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Motorola’s 5G Moto Mod was technically the first commercially available 5G device — a backpack that enabled the 2018 Moto Z3 phone to evolve from 4G network support to 5G millimeter wave connections over Verizon’s mobile 5G network. Now Motorola is adding 5G Moto Mod support to an older Motorola phone, 2017’s Moto Z2 Force, expanding the base of users who can enjoy 5G speeds. But there are caveats.

The good news is that the 5G Moto Mod remains the world’s least expensive way for users to experience some form of 5G. Back in March, the accessory was offered to early Moto Z3 customers for only $50 with the use of an early Verizon 5G plan, a super cheap way to bring the $480 Z3 onto the carrier’s 5G network in the two cities then covered. The device is now available at its standard retail price of $350.

Since the Z2 Force phone was being sold for as little as $100 last year — it’s off the market now — that brings the total price of a “5G device” up to only $450, less than half the cost of a new phone with 5G built in. Motorola promises that Z2 Force users in Verizon’s first 11 5G cities — and over 30 cities by year’s end — “will be able to download high-definition videos and games in seconds” but stops short of providing specific download speed guarantees. Also, recent unspecified software improvements to the 5G Moto Mod will apparently enable “faster speeds across the entire Moto Z family.”

Adding 5G Moto Mod support required Motorola to update the Moto Z2 Force to Android 9.0 Pie, which it had promised to do across multiple carriers’ Z2 Force models. While the company released a Pie update for the Verizon Z2 Force earlier this year, it stiffed non-Verizon Z2 Force customers, nonchalantly noting that it had decided not to deliver the Pie updates they had been promised.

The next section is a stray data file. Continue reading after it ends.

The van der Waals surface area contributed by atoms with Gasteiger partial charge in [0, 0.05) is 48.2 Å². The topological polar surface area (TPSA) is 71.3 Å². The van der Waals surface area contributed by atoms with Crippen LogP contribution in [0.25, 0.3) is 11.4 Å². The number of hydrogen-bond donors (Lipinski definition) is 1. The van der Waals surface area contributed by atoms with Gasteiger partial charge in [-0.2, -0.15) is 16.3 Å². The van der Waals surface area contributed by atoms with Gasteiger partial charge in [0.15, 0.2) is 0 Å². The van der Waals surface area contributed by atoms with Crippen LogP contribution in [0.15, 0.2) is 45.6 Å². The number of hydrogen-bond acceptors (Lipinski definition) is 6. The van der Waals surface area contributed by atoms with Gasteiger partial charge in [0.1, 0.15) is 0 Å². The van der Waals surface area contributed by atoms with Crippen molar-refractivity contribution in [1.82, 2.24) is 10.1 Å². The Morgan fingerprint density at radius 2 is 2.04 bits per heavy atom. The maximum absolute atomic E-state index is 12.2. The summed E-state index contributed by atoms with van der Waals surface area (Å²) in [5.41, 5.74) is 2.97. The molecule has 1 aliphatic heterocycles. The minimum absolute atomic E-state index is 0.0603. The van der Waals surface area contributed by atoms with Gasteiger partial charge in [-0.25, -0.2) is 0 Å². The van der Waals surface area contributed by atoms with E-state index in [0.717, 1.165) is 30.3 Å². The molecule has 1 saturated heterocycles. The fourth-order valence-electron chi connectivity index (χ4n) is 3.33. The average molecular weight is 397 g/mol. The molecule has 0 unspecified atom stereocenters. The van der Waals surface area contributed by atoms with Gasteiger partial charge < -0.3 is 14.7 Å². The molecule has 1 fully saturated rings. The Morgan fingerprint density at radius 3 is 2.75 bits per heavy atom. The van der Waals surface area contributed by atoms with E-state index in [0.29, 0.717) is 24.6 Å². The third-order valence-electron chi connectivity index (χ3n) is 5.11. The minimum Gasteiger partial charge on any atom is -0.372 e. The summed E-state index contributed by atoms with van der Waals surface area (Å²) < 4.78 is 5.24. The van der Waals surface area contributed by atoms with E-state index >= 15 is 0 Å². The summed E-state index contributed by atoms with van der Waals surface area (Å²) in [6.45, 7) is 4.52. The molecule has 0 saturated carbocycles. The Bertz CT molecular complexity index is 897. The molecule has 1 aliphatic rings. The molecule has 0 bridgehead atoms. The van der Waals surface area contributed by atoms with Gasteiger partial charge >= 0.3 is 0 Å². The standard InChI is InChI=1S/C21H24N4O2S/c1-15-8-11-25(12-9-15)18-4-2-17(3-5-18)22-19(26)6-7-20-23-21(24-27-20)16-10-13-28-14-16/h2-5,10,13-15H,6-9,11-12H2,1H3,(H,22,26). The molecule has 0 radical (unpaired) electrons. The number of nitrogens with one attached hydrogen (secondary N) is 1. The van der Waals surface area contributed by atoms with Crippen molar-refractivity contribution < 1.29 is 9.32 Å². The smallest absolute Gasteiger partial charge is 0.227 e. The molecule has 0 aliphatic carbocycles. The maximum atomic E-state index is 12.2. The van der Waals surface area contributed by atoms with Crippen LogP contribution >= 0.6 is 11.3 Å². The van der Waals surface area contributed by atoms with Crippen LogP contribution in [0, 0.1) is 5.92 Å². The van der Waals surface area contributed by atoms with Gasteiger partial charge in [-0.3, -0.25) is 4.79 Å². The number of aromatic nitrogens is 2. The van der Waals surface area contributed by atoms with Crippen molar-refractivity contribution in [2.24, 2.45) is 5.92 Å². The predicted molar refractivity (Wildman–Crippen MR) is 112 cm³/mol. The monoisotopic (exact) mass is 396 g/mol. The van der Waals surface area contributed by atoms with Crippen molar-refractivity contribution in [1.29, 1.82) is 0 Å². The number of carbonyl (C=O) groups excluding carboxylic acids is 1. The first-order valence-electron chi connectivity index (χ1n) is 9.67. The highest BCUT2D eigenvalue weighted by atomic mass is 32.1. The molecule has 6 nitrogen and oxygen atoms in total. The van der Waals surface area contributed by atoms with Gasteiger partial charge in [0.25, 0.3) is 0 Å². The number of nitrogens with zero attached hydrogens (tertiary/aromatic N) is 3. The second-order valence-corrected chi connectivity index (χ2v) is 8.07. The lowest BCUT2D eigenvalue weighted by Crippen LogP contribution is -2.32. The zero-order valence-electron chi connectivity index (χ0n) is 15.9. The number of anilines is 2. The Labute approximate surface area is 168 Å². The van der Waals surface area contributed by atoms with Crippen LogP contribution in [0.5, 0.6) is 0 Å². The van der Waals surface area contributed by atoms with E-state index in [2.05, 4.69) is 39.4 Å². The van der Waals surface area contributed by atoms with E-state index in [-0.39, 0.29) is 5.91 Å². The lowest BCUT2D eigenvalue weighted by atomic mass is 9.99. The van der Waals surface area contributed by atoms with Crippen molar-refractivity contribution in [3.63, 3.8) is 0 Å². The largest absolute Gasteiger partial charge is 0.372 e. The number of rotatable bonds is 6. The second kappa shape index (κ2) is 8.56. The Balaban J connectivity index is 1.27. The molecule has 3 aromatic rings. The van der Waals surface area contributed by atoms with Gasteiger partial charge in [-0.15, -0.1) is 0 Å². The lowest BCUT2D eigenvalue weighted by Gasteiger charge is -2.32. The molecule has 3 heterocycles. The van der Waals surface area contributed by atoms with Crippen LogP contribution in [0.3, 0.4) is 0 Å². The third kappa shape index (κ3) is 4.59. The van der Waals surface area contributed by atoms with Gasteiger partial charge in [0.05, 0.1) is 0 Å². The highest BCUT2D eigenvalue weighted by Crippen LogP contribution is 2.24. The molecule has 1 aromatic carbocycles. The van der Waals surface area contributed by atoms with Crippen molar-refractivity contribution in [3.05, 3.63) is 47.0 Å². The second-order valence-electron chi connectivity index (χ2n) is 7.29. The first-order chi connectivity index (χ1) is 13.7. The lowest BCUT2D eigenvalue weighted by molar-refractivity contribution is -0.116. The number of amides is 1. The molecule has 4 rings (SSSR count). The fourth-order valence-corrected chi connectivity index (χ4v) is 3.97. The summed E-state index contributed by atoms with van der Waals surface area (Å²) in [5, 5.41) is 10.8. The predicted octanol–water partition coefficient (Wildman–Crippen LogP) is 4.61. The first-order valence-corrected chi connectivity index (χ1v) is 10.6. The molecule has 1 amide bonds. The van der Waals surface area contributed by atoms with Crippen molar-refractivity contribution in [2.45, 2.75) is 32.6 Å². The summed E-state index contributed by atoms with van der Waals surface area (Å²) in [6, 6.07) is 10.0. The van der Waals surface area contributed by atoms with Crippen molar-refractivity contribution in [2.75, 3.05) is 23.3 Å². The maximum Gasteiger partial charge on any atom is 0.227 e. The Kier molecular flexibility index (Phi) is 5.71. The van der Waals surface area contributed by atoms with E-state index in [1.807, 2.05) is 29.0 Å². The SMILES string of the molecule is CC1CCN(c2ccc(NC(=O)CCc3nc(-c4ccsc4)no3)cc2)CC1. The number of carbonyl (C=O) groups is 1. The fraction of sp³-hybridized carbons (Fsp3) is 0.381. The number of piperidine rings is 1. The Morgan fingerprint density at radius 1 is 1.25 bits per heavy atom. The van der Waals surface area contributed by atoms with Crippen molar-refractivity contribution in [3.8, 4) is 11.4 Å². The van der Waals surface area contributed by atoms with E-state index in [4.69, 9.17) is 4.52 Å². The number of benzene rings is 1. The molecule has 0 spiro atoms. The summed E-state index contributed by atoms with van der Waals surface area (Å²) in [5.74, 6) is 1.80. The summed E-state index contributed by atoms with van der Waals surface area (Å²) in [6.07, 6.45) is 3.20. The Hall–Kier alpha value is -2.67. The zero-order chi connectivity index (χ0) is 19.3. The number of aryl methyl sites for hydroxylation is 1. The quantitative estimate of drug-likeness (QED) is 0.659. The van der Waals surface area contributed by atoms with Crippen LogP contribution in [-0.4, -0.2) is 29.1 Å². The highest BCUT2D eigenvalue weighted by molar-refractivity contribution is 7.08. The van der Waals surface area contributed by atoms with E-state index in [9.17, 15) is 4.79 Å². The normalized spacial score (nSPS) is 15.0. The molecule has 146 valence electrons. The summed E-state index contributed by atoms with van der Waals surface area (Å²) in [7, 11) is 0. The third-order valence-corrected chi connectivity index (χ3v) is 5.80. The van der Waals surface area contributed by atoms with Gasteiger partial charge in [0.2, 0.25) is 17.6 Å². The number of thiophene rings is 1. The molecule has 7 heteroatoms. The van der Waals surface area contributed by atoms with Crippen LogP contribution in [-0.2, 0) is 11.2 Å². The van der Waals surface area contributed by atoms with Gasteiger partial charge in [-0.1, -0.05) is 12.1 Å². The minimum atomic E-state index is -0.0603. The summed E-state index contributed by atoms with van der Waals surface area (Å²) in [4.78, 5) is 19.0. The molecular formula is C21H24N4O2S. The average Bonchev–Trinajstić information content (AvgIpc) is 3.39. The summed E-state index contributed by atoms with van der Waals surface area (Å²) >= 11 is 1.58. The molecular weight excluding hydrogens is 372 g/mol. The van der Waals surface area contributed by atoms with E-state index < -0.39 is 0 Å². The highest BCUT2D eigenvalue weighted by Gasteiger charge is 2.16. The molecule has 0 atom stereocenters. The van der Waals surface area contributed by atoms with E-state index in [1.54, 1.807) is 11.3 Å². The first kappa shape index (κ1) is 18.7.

One of the biggest potential concerns with using the Z2 Force and 5G Moto Mod together is battery life. Motorola says it has enabled bidirectional battery sharing between compatible phones and the 5G Moto Mod, with a back-and-forth refueling process that takes place once the phone hits 15% or the Mod hits 13%. Notably, the Z2 Force shipped with a relatively small 2,730mAh battery, and the 5G Moto Mod adds only 2,000mAh of its own power, so heavy users may well find the combination less than ideal for extended 5G data sessions.

Motorola is using the announcement of Z2 Force support as an opportunity to subtly encourage buyers to replace the phone with a newer, faster Moto Z4, which also supports the 5G Moto Mod. The $500 phone is temporarily being offered for $240, paid over 24 months, with the 5G Moto Mod remaining at its $350 price. If you’re an early adopter interested in trying out 5G, that’s only $590 for the hardware, though you’ll need one of Verizon’s confusing and expensive “unlimited” phone plans and access to one of its currently scattered 5G towers.

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